The Student Nonviolent Coordinating Committee (SNCC) gained national attention in 1960through staging sit-ins at Nashville lunch counters, igniting a sit-in movement across the country. They continued to lead the Movement in the Freedom Rides of 1961 as well as a number of other protests, marches, and voter drives across the South. In the midst of their protesting, SNCC members sang songs that reflected their passion for the cause, lifted their spirits, and stood as a symbol of resistance against segregationists.
SNCC protestors Bernice Johnson, Ruth Harris, Cordell Hull Reagan and Charles Neblett emerged from the Albany Movement in 1962 to form the Freedom Singers. This quartet of singers, all between the ages of 19 and 21, sought to draw attention to and raise money for SNCC’s fight for racial equality through performing the songs of the Movement. 1 The young singers captured the hearts of people across the country with their musical ability and passion for social change. Performing songs composed in jail cells, on the Freedom Rides, or in other protests,2 the Freedom Singers traveled thousands of miles and shared their music and message to audiences at over 100 concerts.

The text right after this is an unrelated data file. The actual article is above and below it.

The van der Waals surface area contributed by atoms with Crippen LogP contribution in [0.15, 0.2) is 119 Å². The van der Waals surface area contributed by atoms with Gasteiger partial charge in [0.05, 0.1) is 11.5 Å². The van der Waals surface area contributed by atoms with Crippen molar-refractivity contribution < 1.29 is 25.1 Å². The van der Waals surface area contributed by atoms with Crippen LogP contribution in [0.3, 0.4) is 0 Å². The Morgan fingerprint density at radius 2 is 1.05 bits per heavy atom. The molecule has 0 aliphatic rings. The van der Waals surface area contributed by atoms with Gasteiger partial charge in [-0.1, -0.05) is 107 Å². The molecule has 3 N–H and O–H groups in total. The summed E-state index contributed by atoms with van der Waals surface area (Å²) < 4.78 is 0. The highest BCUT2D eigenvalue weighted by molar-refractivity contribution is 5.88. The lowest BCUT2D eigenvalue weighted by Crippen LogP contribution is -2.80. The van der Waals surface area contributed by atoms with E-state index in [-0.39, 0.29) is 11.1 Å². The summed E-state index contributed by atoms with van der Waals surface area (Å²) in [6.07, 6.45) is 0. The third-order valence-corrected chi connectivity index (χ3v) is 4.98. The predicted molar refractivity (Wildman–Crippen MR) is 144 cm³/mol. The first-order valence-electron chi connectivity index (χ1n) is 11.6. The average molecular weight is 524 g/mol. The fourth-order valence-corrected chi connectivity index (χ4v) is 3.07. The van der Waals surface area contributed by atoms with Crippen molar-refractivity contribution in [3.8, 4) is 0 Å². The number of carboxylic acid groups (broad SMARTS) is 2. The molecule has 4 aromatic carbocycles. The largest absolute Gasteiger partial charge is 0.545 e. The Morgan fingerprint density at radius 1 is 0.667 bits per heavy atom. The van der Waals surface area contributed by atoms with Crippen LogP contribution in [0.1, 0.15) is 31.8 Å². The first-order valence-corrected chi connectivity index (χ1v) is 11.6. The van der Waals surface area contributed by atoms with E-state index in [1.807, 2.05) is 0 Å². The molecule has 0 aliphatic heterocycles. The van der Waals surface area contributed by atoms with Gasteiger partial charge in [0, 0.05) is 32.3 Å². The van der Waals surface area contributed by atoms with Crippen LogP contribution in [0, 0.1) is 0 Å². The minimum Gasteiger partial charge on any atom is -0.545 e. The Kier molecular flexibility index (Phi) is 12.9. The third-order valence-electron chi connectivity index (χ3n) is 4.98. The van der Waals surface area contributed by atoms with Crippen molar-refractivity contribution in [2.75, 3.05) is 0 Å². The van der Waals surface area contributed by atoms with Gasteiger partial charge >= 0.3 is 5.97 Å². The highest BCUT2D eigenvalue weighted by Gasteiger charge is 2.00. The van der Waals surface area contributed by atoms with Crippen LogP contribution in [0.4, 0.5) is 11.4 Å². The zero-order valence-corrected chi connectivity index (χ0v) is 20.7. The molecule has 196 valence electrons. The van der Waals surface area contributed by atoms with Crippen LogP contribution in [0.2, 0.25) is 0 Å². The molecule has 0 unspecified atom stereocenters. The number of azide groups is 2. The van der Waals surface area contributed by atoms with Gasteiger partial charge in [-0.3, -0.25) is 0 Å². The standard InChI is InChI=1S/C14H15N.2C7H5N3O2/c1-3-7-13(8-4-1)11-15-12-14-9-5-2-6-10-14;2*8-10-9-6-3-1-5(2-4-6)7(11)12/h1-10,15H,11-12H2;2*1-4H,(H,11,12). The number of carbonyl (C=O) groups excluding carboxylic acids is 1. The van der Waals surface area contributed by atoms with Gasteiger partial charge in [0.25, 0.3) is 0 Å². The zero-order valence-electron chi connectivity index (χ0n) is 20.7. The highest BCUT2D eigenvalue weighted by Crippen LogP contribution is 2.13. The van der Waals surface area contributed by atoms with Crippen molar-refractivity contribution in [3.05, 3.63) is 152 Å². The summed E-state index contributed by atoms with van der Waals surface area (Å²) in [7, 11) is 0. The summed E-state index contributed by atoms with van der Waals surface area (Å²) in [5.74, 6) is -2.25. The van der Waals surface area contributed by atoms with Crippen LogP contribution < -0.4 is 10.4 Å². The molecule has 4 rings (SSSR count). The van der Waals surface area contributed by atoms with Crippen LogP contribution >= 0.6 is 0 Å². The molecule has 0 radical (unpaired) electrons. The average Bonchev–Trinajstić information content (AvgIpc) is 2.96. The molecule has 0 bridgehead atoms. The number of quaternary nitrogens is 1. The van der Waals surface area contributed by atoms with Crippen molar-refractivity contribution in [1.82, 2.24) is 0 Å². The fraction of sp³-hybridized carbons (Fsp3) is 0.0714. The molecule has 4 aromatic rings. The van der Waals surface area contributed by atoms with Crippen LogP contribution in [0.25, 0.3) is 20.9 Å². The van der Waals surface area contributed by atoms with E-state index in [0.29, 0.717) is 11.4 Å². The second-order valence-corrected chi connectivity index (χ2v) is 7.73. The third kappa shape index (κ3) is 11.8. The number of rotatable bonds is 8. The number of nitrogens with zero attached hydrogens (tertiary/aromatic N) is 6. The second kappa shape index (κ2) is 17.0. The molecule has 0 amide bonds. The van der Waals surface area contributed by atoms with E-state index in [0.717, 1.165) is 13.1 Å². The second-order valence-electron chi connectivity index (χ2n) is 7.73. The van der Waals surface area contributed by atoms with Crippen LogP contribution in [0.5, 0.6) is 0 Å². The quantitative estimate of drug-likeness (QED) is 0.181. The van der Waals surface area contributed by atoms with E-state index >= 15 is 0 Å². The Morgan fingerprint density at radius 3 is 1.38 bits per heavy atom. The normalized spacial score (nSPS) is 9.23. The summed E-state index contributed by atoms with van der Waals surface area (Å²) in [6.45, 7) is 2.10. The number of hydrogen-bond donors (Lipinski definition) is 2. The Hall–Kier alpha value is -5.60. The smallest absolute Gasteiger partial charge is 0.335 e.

This newspaper clipping from the New York Times reviews the Freedom Singers’ performance at the esteemed Carnegie Hall in New York City. The Freedom Singers collaborated with renowned gospel singer Mahalia Jackson, but the reviewer Robert Shelton reveals, “There was perhaps even greater interest in the Freedom Singers and their songs, which echoed with the immediacy of today’s headlines, the integration battle in the South”. 3 Shelton goes on not only to praise the singers’ passion for their cause but their musical ability as well. He further commends their performance: “Even if the quartet were not dealing in matters so urgent as the topical freedom songs of the integration movement, it would be outstanding for its singing…. The Freedom Singers [are] in the top level of American folk groups” 4 Shelton’s review indicates that the Freedom Singers were successful in gaining the sympathies of audiences across the country through their passionate and impressive musical talent.
In many ways, the Freedom Singers resemble the Fisk Jubilee Singers. Both groups sing music intimately connected to the black culture of the past and their present. This is problematic in that they are performing for predominantly white audiences in order to raise money for their causes. Both groups experience the pressure of upholding something important at a young age: a newly founded black college and a student movement fighting for racial equality. Like the Jubilee Singers, the Freedom Singers’ commitment to their cause is admirable. They demonstrate how the power of music can bring people together in one common cause.
1 Robert Shelton, “Negro Songs Here and Rights Drive: Mahalia Jackson, Freedom Group at Carnegie Hall.” New York Times (New York), June 23, 1963. Digital Public Library of America. http://content.wisconsinhistory.org/cdm/ref/collection/p15932coll2/id/21078.